It is first asserted that, unless they are permitted to test the validity of the regulations involved, before the tribunal clothed with the exclusive power to adjudicate that issue, they will be denied due process of law. That assertion would be plausible if a showing were made of compliance with Section 203 of the statute and the futility of that procedure in any factual sense.
It is next urged that, if this motion be not granted, the defendants will lose the possibility of a dismissal of the criminal proceeding within the contemplation of said section of the statute.
I confess that the argument is plausible at first glance. It is possible that the appeal which the defendants have taken from the judgment of conviction will go against them upon the theory that the trial court could not inquire into the validity of the regulations upon which the prosecution was based, and that the verdict of the jury was not impaired by any judicial error; and it is also possible that, had the defendants availed themselves of their rights under Sections 203 and 204 of the Act, the very regulations which they are shown to have violated would have been so altered or recast as to have averted the penalties now extant but held in suspense as an incident of the appeal.
That exposes the weakness of the defendants' position. They have chosen to ignore such sanctuary as the statute afforded while the matter lay wholly in administrative hands, and that course of conduct scarcely rises to the level of the showing required by the language above quoted, to justify the intervention of the court in the present state of the record, if the purpose of the legislation is understood. See Dowling Bros. Distilling Co. v. United States, 153 F.2d 353, at page 357 et seq.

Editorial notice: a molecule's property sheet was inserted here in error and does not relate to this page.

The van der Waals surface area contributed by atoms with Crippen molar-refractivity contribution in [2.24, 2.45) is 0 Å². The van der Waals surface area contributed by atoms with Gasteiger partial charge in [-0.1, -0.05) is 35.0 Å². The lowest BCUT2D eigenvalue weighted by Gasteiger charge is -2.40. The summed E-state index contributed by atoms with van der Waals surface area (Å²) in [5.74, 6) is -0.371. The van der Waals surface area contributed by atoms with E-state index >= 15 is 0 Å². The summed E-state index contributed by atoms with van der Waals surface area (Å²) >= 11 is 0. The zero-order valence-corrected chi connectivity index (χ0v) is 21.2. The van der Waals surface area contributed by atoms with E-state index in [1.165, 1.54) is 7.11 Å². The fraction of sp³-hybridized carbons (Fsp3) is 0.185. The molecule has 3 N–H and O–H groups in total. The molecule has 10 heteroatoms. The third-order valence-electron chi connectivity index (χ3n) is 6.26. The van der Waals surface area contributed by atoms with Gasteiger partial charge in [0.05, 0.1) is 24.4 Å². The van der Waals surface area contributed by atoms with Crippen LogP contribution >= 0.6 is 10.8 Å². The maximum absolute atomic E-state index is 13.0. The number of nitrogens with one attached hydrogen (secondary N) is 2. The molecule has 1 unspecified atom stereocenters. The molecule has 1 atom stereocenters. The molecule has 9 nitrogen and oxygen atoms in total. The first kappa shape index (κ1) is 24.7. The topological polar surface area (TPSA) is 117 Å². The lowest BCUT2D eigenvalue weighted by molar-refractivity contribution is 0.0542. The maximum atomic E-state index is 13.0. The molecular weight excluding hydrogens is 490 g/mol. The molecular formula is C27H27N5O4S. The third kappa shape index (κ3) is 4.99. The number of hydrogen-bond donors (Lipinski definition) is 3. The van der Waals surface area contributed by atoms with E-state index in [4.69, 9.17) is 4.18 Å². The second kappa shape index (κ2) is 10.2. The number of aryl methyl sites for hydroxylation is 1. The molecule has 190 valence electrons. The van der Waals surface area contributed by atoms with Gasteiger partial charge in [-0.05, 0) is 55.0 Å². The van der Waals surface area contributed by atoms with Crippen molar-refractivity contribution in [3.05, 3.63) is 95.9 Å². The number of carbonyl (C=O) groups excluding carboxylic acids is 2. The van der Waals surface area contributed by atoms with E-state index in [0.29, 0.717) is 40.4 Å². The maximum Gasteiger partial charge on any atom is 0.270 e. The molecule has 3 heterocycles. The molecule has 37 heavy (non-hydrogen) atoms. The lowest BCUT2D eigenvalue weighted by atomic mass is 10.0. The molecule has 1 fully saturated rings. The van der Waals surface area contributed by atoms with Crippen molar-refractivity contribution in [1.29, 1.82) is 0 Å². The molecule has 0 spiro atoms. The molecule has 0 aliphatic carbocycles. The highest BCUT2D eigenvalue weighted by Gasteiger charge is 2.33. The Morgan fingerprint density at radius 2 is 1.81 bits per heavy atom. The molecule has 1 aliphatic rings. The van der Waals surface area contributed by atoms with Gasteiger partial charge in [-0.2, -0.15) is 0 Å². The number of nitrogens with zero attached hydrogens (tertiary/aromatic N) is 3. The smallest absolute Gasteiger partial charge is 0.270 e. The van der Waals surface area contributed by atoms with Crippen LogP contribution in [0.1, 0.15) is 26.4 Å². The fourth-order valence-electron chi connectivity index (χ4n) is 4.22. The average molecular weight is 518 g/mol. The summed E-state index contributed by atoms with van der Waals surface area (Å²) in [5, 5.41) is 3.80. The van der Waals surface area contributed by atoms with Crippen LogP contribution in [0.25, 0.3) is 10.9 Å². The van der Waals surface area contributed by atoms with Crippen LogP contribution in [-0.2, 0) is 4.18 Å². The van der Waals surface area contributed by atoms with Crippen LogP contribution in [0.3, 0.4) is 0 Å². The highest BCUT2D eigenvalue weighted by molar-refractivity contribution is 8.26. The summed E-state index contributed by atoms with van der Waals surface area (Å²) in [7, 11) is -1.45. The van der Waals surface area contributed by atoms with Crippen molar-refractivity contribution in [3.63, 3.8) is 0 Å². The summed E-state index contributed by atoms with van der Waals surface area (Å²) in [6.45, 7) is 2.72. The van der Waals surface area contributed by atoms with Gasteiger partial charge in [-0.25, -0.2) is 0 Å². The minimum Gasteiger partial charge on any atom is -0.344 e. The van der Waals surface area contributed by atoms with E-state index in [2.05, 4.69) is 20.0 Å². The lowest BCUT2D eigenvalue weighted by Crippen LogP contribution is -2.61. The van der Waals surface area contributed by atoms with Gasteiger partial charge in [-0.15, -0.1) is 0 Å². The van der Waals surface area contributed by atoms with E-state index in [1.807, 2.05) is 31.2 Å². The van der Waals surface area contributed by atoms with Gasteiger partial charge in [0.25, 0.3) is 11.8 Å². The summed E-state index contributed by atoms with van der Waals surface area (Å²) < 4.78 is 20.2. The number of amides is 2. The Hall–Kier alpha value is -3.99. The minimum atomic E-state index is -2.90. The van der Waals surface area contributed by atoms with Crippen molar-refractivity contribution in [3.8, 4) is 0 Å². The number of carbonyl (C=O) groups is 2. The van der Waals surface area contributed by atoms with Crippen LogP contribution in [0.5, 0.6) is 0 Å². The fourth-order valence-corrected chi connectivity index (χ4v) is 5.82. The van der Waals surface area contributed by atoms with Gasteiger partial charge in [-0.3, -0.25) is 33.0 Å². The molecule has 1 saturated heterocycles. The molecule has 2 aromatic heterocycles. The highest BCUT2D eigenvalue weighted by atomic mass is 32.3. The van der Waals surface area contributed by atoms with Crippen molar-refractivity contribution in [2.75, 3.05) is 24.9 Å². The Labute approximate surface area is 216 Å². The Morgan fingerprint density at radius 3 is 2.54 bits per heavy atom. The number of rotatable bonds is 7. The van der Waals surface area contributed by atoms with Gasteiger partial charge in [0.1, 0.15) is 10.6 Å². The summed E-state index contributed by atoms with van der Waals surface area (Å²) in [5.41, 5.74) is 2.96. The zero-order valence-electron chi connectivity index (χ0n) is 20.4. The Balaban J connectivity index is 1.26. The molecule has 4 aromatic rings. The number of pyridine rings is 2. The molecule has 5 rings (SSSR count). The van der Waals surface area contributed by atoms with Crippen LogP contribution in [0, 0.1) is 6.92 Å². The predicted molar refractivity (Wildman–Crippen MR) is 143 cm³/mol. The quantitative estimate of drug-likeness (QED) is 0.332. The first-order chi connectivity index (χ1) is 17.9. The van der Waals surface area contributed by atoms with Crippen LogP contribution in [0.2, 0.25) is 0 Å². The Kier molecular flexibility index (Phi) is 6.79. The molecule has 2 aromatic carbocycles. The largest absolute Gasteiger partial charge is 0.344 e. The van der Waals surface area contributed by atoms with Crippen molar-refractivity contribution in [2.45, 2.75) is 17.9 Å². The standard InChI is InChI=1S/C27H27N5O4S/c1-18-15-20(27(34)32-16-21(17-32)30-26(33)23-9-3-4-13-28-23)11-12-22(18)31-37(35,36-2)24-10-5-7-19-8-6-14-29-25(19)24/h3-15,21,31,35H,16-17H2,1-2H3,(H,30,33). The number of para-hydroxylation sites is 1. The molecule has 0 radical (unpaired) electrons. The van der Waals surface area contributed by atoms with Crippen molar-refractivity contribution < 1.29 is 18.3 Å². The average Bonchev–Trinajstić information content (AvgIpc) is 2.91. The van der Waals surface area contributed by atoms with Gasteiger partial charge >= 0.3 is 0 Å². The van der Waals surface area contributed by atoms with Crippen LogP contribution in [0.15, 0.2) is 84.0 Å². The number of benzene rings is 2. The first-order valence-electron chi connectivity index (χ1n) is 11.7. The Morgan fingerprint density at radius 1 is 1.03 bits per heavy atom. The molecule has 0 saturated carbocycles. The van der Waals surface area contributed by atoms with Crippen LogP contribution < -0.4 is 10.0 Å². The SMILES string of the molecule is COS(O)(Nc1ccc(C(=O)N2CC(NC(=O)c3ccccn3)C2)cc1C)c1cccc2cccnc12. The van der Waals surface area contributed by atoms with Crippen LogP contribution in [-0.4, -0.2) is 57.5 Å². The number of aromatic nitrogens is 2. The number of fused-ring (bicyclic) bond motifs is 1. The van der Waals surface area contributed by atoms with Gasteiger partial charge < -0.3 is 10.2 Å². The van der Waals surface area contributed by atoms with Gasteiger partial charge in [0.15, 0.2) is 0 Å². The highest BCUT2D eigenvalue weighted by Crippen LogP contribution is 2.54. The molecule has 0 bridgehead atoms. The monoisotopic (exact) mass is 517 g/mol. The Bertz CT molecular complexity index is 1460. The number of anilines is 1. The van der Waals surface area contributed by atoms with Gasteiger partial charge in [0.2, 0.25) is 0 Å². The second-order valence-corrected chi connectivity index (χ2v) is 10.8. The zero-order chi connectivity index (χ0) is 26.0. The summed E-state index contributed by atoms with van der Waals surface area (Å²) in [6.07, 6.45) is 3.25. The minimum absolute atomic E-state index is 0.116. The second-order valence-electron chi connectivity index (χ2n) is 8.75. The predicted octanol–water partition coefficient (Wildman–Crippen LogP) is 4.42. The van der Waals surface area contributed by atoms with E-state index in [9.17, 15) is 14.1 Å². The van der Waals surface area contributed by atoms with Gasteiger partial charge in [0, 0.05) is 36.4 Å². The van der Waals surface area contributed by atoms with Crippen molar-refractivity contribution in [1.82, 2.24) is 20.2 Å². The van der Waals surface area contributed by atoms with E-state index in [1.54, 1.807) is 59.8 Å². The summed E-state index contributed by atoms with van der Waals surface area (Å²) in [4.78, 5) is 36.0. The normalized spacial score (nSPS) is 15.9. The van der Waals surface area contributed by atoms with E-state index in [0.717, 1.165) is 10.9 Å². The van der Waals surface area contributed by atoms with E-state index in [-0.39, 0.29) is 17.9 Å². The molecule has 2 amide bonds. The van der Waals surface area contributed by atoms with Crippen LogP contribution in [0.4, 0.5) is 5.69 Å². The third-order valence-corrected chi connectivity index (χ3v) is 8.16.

Argument is next made to demonstrate why the Emergency Court of Appeals would probably accord to the defendants the relief which now they seek.
The difficulty is, that the more substantial their objection to the regulations in question, the less their reason for failing to seek relief under Section 203 of the Act, and if need be, to thereafter proceed under Section 204(a). Even if there was no control of the live cattle market pursuant to the 1942 statute -- for reasons which are not too obscure -- the Price Administrator cannot be criticized for having taken the statute as he found it, and having done his best to demonstrate the legislative purpose; the more inept his effort became, as the defendants allege, the more pressing was the reason for seeking redress within administrative channels until all such efforts proved to be of no avail. Such a showing would perhaps commend itself to the court when called upon to exercise the delicate function of determining that cause has been shown to justify the review by the Emergency Court of Appeals of a regulation which has the sanction of the Administrator and perhaps his board of review, in spite of the failure of the persons most affected to pursue a straight course to that court, by following appropriate procedure set forth in Section 204(a) of the Act.
Motion denied. Settle order.